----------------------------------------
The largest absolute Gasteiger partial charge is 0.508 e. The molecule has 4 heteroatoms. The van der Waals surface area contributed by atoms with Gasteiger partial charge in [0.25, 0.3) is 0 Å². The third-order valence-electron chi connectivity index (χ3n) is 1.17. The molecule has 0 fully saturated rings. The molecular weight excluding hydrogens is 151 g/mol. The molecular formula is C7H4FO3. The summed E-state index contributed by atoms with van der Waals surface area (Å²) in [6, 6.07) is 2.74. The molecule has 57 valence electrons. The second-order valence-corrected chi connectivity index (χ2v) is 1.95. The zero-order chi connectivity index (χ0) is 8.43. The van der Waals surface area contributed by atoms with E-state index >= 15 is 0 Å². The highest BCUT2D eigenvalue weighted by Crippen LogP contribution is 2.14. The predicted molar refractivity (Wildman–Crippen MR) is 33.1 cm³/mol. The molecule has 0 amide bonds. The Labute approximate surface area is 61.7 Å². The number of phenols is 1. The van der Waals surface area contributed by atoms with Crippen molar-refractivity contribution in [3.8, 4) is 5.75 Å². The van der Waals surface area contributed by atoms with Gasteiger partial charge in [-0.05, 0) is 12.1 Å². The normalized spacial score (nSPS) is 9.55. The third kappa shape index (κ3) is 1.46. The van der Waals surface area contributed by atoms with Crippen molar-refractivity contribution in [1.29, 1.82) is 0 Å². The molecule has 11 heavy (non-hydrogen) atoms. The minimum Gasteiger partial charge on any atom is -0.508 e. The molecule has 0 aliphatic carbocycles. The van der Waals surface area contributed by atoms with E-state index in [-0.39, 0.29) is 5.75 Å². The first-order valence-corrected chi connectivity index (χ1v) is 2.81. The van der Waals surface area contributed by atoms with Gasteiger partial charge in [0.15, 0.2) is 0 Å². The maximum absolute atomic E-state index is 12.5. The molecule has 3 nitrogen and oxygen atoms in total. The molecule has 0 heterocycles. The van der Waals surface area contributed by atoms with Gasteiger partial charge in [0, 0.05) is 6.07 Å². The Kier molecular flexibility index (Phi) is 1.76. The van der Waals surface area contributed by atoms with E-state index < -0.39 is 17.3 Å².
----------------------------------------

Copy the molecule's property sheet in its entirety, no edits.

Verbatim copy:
The largest absolute Gasteiger partial charge is 0.508 e. The molecule has 4 heteroatoms. The van der Waals surface area contributed by atoms with Gasteiger partial charge in [0.25, 0.3) is 0 Å². The third-order valence-electron chi connectivity index (χ3n) is 1.17. The molecule has 0 fully saturated rings. The molecular weight excluding hydrogens is 151 g/mol. The molecular formula is C7H4FO3. The summed E-state index contributed by atoms with van der Waals surface area (Å²) in [6, 6.07) is 2.74. The molecule has 57 valence electrons. The second-order valence-corrected chi connectivity index (χ2v) is 1.95. The zero-order chi connectivity index (χ0) is 8.43. The van der Waals surface area contributed by atoms with E-state index >= 15 is 0 Å². The highest BCUT2D eigenvalue weighted by Crippen LogP contribution is 2.14. The predicted molar refractivity (Wildman–Crippen MR) is 33.1 cm³/mol. The molecule has 0 amide bonds. The Labute approximate surface area is 61.7 Å². The number of phenols is 1. The van der Waals surface area contributed by atoms with Crippen molar-refractivity contribution in [3.8, 4) is 5.75 Å². The van der Waals surface area contributed by atoms with Gasteiger partial charge in [-0.05, 0) is 12.1 Å². The normalized spacial score (nSPS) is 9.55. The third kappa shape index (κ3) is 1.46. The van der Waals surface area contributed by atoms with Crippen molar-refractivity contribution in [1.29, 1.82) is 0 Å². The molecule has 11 heavy (non-hydrogen) atoms. The minimum Gasteiger partial charge on any atom is -0.508 e. The molecule has 0 aliphatic carbocycles. The van der Waals surface area contributed by atoms with E-state index in [-0.39, 0.29) is 5.75 Å². The first-order valence-corrected chi connectivity index (χ1v) is 2.81. The van der Waals surface area contributed by atoms with Gasteiger partial charge in [0.15, 0.2) is 0 Å². The maximum absolute atomic E-state index is 12.5. The molecule has 3 nitrogen and oxygen atoms in total. The molecule has 0 heterocycles. The van der Waals surface area contributed by atoms with Gasteiger partial charge in [0, 0.05) is 6.07 Å². The Kier molecular flexibility index (Phi) is 1.76. The van der Waals surface area contributed by atoms with E-state index < -0.39 is 17.3 Å².